When It’s Time to Break the College Savings Piggy Bank

It takes some fancy footwork to tap college savings while maintaining your child’s eligibility for financial aid, minimizing taxes on earnings, and simply making the money last.

If you’re like many parents, you’ve cobbled together a mishmash of college savings accounts. Between gifts from grandparents, contributions to college savings accounts, and regular investments, you’ve amassed a respectable amount of money to pay for college. Now that the time has come to break that piggy bank open, which funds do you tap first? When you understand which savings affect taxes and eligibility for financial aid, you can call Excel to the rescue to plan your payouts.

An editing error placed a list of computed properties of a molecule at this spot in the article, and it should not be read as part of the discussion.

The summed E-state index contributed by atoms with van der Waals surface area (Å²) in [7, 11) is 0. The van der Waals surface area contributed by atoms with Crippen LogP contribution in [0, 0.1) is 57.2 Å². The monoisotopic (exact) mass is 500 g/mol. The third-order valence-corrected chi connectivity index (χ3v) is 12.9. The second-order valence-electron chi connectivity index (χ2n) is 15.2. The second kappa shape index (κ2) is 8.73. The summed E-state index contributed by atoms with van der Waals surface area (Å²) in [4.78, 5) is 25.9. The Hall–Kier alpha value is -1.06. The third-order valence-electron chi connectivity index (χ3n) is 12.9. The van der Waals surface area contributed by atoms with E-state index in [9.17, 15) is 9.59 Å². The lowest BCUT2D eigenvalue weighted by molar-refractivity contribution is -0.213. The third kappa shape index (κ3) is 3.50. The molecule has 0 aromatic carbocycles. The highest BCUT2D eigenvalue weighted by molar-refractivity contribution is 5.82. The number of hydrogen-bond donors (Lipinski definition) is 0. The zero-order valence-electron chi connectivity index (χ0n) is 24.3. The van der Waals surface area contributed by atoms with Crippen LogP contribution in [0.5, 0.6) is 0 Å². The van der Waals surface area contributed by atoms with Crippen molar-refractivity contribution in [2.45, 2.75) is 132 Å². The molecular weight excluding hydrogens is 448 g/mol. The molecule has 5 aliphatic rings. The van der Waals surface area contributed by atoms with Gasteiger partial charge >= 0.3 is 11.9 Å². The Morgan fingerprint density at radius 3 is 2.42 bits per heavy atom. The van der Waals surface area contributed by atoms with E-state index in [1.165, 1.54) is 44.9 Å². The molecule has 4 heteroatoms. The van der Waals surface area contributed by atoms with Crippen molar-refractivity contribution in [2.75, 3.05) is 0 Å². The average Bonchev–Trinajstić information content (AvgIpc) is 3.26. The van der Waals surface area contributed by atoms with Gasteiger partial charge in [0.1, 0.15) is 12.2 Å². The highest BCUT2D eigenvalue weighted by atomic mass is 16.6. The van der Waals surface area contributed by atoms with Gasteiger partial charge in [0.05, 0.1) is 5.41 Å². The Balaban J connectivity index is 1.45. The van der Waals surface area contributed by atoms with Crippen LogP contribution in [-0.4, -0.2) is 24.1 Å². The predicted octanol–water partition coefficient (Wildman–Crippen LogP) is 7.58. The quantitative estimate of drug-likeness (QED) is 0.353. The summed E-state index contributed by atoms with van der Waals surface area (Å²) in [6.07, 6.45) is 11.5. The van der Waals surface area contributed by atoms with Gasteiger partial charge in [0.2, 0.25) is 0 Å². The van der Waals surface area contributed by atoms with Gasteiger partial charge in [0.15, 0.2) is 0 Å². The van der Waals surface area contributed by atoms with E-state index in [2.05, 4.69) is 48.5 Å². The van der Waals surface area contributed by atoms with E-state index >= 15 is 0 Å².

Even if you don’t think your family qualifies, it’s worthwhile to fill out financial aid paperwork. Colleges recalculate financial aid eligibility each year, so your family might qualify one year, even if it didn’t the previous year. Federal financial aid guidelines expect students to contribute 35 percent of their income toward college costs and parents to pony up 5.6 percent of their income. Use web-based financial aid calculators [Hack #91] or consult college financial aid officers to see whether you qualify. If you are close to qualifying for financial aid, you can spend your child’s assets first to increase your chance of financial aid in the future. If your income and savings put you way above financial aid cut-offs, you have more flexibility for spending college money. ...

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